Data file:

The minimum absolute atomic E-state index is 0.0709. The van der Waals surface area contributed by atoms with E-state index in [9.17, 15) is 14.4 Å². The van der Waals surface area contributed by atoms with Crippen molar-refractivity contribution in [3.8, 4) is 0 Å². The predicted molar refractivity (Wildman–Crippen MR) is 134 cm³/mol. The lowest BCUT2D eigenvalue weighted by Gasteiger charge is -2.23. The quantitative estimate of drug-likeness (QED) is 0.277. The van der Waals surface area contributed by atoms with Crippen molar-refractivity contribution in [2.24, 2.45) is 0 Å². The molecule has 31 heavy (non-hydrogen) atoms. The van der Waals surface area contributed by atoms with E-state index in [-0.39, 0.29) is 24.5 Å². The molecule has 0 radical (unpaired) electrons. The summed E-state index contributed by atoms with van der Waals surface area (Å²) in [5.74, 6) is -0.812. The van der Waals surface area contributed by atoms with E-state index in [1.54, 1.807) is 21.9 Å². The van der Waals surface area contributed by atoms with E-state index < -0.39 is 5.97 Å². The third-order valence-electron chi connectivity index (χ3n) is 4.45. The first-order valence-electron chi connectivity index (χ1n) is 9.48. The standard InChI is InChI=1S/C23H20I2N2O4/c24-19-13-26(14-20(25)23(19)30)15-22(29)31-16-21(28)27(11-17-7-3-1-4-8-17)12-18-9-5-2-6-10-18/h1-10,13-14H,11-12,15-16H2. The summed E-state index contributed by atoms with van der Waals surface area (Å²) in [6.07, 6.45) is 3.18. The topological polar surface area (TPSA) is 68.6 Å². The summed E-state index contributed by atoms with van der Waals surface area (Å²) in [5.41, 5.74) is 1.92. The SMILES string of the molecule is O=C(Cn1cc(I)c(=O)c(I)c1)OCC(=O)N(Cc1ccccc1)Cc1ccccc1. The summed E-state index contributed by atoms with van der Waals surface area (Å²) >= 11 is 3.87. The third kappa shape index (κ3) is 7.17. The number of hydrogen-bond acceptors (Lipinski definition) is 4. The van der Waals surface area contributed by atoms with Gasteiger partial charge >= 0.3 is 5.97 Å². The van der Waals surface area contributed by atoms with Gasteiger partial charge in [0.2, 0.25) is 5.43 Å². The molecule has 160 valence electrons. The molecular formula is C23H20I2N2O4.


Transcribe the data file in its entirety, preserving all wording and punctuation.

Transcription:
The minimum absolute atomic E-state index is 0.0709. The van der Waals surface area contributed by atoms with E-state index in [9.17, 15) is 14.4 Å². The van der Waals surface area contributed by atoms with Crippen molar-refractivity contribution in [3.8, 4) is 0 Å². The predicted molar refractivity (Wildman–Crippen MR) is 134 cm³/mol. The lowest BCUT2D eigenvalue weighted by Gasteiger charge is -2.23. The quantitative estimate of drug-likeness (QED) is 0.277. The van der Waals surface area contributed by atoms with Crippen molar-refractivity contribution in [2.24, 2.45) is 0 Å². The molecule has 31 heavy (non-hydrogen) atoms. The van der Waals surface area contributed by atoms with E-state index in [-0.39, 0.29) is 24.5 Å². The molecule has 0 radical (unpaired) electrons. The summed E-state index contributed by atoms with van der Waals surface area (Å²) in [5.74, 6) is -0.812. The van der Waals surface area contributed by atoms with E-state index in [1.54, 1.807) is 21.9 Å². The van der Waals surface area contributed by atoms with E-state index < -0.39 is 5.97 Å². The third-order valence-electron chi connectivity index (χ3n) is 4.45. The first-order valence-electron chi connectivity index (χ1n) is 9.48. The standard InChI is InChI=1S/C23H20I2N2O4/c24-19-13-26(14-20(25)23(19)30)15-22(29)31-16-21(28)27(11-17-7-3-1-4-8-17)12-18-9-5-2-6-10-18/h1-10,13-14H,11-12,15-16H2. The summed E-state index contributed by atoms with van der Waals surface area (Å²) in [6.07, 6.45) is 3.18. The topological polar surface area (TPSA) is 68.6 Å². The summed E-state index contributed by atoms with van der Waals surface area (Å²) in [5.41, 5.74) is 1.92. The SMILES string of the molecule is O=C(Cn1cc(I)c(=O)c(I)c1)OCC(=O)N(Cc1ccccc1)Cc1ccccc1. The summed E-state index contributed by atoms with van der Waals surface area (Å²) >= 11 is 3.87. The third kappa shape index (κ3) is 7.17. The number of hydrogen-bond acceptors (Lipinski definition) is 4. The van der Waals surface area contributed by atoms with Gasteiger partial charge >= 0.3 is 5.97 Å². The van der Waals surface area contributed by atoms with Gasteiger partial charge in [0.2, 0.25) is 5.43 Å². The molecule has 160 valence electrons. The molecular formula is C23H20I2N2O4.